a sermon, based on Mark 10.35-45, that I had planned to preach with the people of Epiphany Episcopal Church, Laurens, SC, on Sunday, October 18, 2015, but, in the moment, the Spirit of God took hold of my mind and heart, will and lips to utter something (but not quite) akin to what follows…
Jesus, in the manner of rabbis, walks ahead of his disciples as he teaches, saying, “We go to Jerusalem (where) the Son of Man will be handed over, condemned, mocked, spat upon, flogged, and killed, and after three days rise again.” With these words, immediately preceding this morning’s gospel passage, Jesus, for a third time, predicts his suffering and death.
First, at Caesarea Philippi. Peter confessed Jesus to be the Messiah. Jesus then taught that he was a Messiah who would suffer and die. Peter, in horrified disbelief, rebuked Jesus. The second time, near Capernaum, while the disciples, trailing behind, with mindless disregard for Jesus’ declaration of his coming death, argued among themselves who was the greatest.
Now, James and John, demonstrating how little they have learned about Jesus, discount Jesus’ word of his coming trial, discount Jesus and his undoubted distress. Unable to conceive of trial and tribulation, but only triumph, they seek the prime positions of power at Jesus’ right and left. Jesus, ever patient and exasperated, responds, saying, in effect, “You haven’t a clue about what you are asking.” Can they drink from his “cup” (a biblical metaphor for suffering)? Can they be baptized, immersed, drowned in his suffering? James and John, still clueless, thinking only of standing in the bright light of glory and not in the shadow of a cross, answer, “Yes.” Jesus tells them they will suffer for his sake (though surely they still don’t understand) and that positions of honor are not his to give. The other disciples are angry at James and John, but only because they were late in making the same request of Jesus.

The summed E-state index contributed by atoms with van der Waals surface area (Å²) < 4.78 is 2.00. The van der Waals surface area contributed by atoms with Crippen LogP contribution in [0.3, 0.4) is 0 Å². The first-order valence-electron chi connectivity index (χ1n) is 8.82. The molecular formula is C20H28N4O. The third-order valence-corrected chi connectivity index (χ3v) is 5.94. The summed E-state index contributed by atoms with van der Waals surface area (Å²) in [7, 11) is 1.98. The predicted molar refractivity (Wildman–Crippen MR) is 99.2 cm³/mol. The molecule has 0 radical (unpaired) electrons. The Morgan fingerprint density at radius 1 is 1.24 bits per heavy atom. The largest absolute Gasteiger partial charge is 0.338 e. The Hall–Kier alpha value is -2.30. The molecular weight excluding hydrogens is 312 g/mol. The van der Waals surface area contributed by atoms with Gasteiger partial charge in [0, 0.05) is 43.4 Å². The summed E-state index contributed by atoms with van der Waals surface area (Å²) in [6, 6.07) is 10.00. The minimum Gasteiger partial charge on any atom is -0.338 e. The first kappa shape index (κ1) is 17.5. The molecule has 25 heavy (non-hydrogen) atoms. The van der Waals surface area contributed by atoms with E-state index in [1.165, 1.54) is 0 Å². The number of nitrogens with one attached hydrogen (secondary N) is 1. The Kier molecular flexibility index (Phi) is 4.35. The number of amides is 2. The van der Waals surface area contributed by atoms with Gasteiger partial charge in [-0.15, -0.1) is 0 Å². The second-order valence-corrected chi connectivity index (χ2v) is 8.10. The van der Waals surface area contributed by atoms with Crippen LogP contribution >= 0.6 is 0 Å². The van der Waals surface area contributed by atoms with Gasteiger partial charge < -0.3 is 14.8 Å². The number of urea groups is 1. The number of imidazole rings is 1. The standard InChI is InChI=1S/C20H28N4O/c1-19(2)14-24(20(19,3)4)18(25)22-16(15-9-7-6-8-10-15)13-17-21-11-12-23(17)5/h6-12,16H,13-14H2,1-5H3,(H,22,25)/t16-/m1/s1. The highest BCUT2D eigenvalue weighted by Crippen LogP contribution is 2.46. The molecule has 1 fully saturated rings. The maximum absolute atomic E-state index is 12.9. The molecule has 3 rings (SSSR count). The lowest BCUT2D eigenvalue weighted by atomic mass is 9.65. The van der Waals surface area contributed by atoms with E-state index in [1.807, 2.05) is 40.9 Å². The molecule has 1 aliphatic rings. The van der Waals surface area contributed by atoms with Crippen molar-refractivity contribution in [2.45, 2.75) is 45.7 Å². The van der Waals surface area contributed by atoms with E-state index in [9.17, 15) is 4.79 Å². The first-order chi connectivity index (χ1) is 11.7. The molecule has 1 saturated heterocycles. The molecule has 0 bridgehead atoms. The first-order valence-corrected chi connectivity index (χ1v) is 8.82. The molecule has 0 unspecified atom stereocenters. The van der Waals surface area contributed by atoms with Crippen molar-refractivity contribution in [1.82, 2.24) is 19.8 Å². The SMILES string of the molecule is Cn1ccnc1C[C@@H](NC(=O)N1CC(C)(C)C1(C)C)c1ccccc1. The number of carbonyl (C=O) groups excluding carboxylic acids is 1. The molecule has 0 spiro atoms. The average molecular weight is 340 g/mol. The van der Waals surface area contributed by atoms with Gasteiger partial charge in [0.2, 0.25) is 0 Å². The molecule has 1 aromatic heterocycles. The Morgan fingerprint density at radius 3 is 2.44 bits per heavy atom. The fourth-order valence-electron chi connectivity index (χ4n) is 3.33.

Clearly, all of the disciples suffer from a deep spiritual malady of corporate incomprehension. They just don’t get (or want to get) Jesus, which compels him again to teach them about real power, true prominence. Genuine greatness is to be a servant, in the Greek, diakonos, even more radically, a slave, doulos, the least, the last, the lowest of the lowly. Still more, Jesus, no worldly ruler who lords his power over his subjects, asks that they, we not only do what he does, but be who he is: “The Son of Man who came not to be served, but to serve.”
This is paradox; at first glance, making no sense, but, at its heart, embracing, embodying truth. The nonsense? Nothing about lowly service matches nicely our innate human desire for prominence and individual prestige or meshes neatly with our worldly hierarchical systems and structures, commercial, industrial, and ecclesial. However, God so made the world and us that in the service of losing our lives for the sake of others, we save, discover our truest selves.
Earlier, Jesus, making this same point in another way, taught his disciples: “Whoever wants to be first must be last of all and servant of all.” An amazing teaching on two counts.
Jesus instructs not by injunction, but observation. He doesn’t say, “You must do this”, but rather, “Life is like this.” Life, as created by God, is more giving than receiving. More justice for all than “just us” (whoever “us” happens to be in relation to “them”). More radical hospitality than calculated generosity. If we focus solely, even largely on our individual interests, life (which by divine design is not only meant to be, but is relational, communal, mutually beneficial) cannot exist.
Jesus, linking greatness with service, places prestige not within the reach of all, but in the hands of all. This also is how life is. Not everyone has material wealth or earthly authority or worldly power. But everyone everywhere everyday can serve at least one somebody in need, and, therefore, is great.
This is what you call gospel, good news!
 Mark 10.33-34, paraphrase
 Mark 8.27-32
 Mark 9.30-34
 Mark 9.35